Reply to the comment left by "Ian Clifford" at "13/07/2017 - 20:39":

You seem to have things sussed out pretty well. Good luck with you new venture.

I was wondering what part of London you bought in and whether you went for new build it not? There's a lot going up in Croydon and I was wondering what their prospects were.


22:20 PM, 14th July 2017, About 5 years ago

Reply to the comment left by "H B" at "14/07/2017 - 19:40":

Avoid London at all costs if you can, I personally suggest Farnborough, Basingstoke, Woking, or Guildford.

In order of cost the cheapest is Basingstoke, Farnborough, Woking, and then Guildford.

Farnborough is a 35 minute journey into Waterloo and has BMW, Fluor, and many other multinationals with large offices so is my preferred investment choice.

Rents range from £1,200 to £1,500 a month for properties under £300,000.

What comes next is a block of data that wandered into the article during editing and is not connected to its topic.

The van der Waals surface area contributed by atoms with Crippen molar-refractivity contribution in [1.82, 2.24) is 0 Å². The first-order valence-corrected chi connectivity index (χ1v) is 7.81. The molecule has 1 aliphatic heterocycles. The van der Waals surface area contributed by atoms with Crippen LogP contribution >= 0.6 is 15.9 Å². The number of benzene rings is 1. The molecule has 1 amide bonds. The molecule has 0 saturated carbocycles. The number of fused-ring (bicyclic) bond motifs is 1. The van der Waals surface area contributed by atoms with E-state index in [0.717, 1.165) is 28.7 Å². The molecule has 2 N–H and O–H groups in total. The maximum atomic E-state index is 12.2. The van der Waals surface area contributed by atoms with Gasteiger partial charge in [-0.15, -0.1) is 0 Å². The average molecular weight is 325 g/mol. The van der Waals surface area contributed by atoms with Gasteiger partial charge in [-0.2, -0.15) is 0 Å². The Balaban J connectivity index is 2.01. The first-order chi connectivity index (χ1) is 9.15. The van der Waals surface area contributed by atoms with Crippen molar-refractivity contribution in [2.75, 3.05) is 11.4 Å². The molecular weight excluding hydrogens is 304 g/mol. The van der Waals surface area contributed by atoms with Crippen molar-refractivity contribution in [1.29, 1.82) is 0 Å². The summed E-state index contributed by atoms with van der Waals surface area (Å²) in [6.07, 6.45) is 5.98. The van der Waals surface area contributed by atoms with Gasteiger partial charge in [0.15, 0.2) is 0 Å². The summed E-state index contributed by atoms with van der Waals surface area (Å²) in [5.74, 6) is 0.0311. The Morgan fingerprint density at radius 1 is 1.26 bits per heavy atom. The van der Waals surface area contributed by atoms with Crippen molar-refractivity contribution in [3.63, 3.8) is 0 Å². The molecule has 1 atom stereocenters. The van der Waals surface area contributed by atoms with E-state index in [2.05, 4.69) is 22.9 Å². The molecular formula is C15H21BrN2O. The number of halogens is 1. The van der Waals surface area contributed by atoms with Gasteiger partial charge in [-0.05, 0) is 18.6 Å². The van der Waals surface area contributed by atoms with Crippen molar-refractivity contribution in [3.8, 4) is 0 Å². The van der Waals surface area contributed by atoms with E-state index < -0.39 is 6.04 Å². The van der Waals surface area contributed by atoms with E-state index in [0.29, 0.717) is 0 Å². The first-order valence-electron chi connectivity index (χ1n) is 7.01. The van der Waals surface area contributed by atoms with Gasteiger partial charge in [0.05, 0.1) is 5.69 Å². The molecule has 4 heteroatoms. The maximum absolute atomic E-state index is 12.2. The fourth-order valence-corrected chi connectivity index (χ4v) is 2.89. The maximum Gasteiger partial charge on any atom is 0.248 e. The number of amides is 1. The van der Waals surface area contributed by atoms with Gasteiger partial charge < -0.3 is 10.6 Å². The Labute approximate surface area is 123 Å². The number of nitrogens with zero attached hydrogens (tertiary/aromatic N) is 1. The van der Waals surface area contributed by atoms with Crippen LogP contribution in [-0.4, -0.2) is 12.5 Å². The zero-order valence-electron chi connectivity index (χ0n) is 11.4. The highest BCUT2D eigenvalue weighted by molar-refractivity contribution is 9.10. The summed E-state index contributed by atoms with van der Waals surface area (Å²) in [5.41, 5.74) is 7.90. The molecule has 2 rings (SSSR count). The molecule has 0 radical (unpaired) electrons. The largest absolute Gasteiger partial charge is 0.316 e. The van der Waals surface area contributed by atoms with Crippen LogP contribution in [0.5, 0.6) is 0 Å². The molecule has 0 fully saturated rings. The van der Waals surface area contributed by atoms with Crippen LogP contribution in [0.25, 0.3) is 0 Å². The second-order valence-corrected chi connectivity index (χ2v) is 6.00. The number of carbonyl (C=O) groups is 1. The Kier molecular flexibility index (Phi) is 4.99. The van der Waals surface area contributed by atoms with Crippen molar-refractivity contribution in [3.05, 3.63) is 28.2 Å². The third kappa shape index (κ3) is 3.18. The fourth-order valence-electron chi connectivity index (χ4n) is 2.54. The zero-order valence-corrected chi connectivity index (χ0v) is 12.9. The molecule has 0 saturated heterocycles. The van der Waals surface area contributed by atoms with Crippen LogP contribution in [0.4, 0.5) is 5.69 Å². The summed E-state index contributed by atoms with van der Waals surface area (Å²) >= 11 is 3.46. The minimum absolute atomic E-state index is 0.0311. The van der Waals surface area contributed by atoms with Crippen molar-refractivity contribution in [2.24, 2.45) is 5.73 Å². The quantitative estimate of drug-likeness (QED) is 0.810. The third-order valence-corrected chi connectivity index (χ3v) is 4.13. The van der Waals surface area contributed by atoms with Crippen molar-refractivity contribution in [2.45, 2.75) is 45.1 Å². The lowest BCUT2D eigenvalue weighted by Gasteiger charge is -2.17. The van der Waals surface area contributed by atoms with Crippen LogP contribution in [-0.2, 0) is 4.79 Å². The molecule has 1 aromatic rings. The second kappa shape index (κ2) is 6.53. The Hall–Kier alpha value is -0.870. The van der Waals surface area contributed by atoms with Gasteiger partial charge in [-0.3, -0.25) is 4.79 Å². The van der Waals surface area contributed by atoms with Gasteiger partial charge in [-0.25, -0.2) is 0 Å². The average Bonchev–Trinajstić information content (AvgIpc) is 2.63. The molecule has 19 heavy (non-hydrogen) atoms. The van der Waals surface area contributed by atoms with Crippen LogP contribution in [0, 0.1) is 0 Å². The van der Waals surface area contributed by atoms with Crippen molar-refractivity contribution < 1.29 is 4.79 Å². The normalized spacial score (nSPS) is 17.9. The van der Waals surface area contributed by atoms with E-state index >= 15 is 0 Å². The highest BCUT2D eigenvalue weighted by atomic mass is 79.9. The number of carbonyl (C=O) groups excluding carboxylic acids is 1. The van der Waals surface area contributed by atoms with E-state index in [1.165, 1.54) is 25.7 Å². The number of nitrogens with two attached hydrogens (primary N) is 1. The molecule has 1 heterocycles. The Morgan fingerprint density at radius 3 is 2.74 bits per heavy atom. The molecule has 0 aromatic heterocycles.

Also good road access to M3.

Nick Thompson View Profile

16:33 PM, 21st July 2017, About 5 years ago

Reply to the comment left by "Neil Patterson" at "13/07/2017 - 09:48":

Thank you for this information.


16:42 PM, 21st July 2017, About 5 years ago

Reply to the comment left by "Nick Thompson" at "21/07/2017 - 16:33":

Hi Nick

If you're interested in learning more always willing to talk to fellow landlords, it's always good as you learn a lot.

Regards Ian

Jim Taliadoros

10:44 AM, 22nd July 2017, About 5 years ago

Reply to the comment left by "Ian Clifford" at "14/07/2017 - 22:20":

I get that in catford for under 300k. And it's close to central 3.